The most-anticipated number released recently for Apple (NASDAQ:AAPL) followers told us how many iPhone 6's they sold over the weekend. A record 10 million units.

The iPhone 6 Plus let loose into the wild. Photo: Flickr user William Hook

Considering there were over four million preorders for iPhone 6 and the big-screen 6 Plus within the first 24 hours of their unveiling -- far surpassing those received for the 4s and 5 -- and the event saw people once again sleeping out of doors and around the block to be among the first to get one, it's not surprising the number they finally tallied smashed all previous records.

But for kiosk operator Outerwall (NASDAQ:OUTR), a bigger question might be what are all those people going to do with their old phones?

Dialing for dollars
Smartphone users have the option of turning in their old device to where they bought their phone originally, such as at Best Buy (NYSE:BBY), Target (NYSE:TGT), Apple, or the various stand-alone stores from the carriers themselves, and get a credit toward a new one. The introduction of the iPhone 6 is likely going to be one of the biggest motivators to get consumers to upgrade.

Yet they also have the option of heading to an Outerwall kiosk and getting cold, hard cash for their old phone, which depending upon how quickly they act could be worth more than their credit.

Not exactly money for nothing: upgrade for cash. Image: Outerwall

Approaching terminal velocity
According to uSell, an online gadget marketplace rival to Outerwall's ecoATM kiosk service, prices received for old iPhones begin dropping by as much as 11% within two weeks of a new model's introduction, while almost two months after they hit the market older models lose 21% of their value.

Right now, with the iPhone 6 just out, you can sell your old 64GB 5s with Verizon (NYSE:VZ) for almost $280 on uSell or Gazelle, yet another electronic gadget market. Yet if you wait a few weeks before acting, the Verizon price might fall to $225 or lower. The same phone with Sprint goes for just $145 on uSell, but $180 on Gazelle. Obviously shopping around for the best deal pays.

While services like uSell and Gazelle have been around for awhile, Outerwall is trying to make the kiosk model just as powerful as it was for its Redbox movie rentals and its green Coinstar coin exchanges.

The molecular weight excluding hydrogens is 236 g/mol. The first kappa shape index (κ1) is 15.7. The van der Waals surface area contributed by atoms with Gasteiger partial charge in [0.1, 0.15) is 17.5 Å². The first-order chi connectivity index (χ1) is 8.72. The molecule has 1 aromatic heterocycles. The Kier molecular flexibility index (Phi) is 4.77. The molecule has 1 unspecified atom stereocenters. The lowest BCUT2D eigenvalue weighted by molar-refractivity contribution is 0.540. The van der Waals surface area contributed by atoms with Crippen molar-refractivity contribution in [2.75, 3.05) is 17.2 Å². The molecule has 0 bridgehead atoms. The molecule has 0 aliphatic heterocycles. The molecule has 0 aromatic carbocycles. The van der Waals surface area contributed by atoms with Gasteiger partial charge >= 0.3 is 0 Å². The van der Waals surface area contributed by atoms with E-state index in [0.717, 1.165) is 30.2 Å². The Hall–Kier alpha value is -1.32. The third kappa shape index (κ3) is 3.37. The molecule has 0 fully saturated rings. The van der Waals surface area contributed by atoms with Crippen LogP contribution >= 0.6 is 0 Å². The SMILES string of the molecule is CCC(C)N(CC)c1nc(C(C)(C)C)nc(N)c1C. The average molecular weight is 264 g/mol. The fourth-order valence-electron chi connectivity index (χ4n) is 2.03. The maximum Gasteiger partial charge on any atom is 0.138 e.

Seaching the outer reaches for a business model
Outerwall bought ecoATM in July 2013, and though it has a long way to go before it reaches the ubiquity of the 44,000 or so Redbox kiosks, it expects to have 1,100 units installed by the end of the year.

Even so, the rollout of its kiosks hasn't been nearly as smooth as it anticipated and it admits negotiations with malls -- the prime locations for the smartphone trade-in boxes -- has been more difficult than it thought it would be. Which is part of the reason why many analysts aren't sure if ecoATM can be much of a big moneymaker for the kiosk operator.

Outerwall tries out a lot of new ideas. Redbox has been its cash cow to date, but even it realizes the days of the DVD rental are dwindling, hence its move into streaming video. It's also tested out services like consumer electronics kiosk Orango, coffee kiosk Rubi, prepared-food kiosk Crisp Market, and interactive photo-booth Star Studio, though all have failed and were primarily responsible for the 7% decline in operating income in 2013. All have since been discontinued.

EcoATM accounts for only about 4% of total revenues last quarter, or $23.8 million, so it's not going to change the dynamic of Outerwall's business anytime soon, and it would need to double in size to even start reaching the point where it could impact operations.

The apple of its eye
Which is why the new Apple smartphone will be key to determining whether this new venture will be any more successful than those it tried out before.

According to the folks at AppleInsider, trade-in site Gazelle reported consumers dumping their older phones for cash surged 293% following the iPhone 6's debut.

But that also means there's lots of competition for Outerwall. While its ecoATM seems to have an advantage over its online rivals because it pays out cash immediately versus having to mail in your device and wait for payment, it still runs up against the bricks-and-mortar stores giving you a credit toward the purchase of the new phone.

It's not just older iPhones people want to get ride of, but Samsung devices, too. Photo: Flickr user Karlis Dambrans

The kiosks locations in malls suggests they'll be more of a spur of the moment, impulse decision whereas a trade in at Best Buy or the Apple store would seem to be more of a planned destination. Still, if Outerwall gets more kiosks into more spots, they could become destinations in and of themselves.

Rotten to the core?
In the end, Outerwall missed an opportunity with the iPhone 6. Had it had more kiosks in place it might have been able to capitalize on the frenzy for the Apple smartphone. No doubt its kiosks that were in place probably did a brisk business, now it remains to be seen just how many phones were turned in, and whether Samsung can generate as much excitement with its next iteration of its Galaxy device.

By then, investors will be able to figure out whether the ecoATM is worth the investment Outerwall made in it. 

Rich Duprey has no position in any stocks mentioned. The Motley Fool recommends Apple. The Motley Fool owns shares of Apple. Try any of our Foolish newsletter services free for 30 days. We Fools may not all hold the same opinions, but we all believe that considering a diverse range of insights makes us better investors. The Motley Fool has a disclosure policy.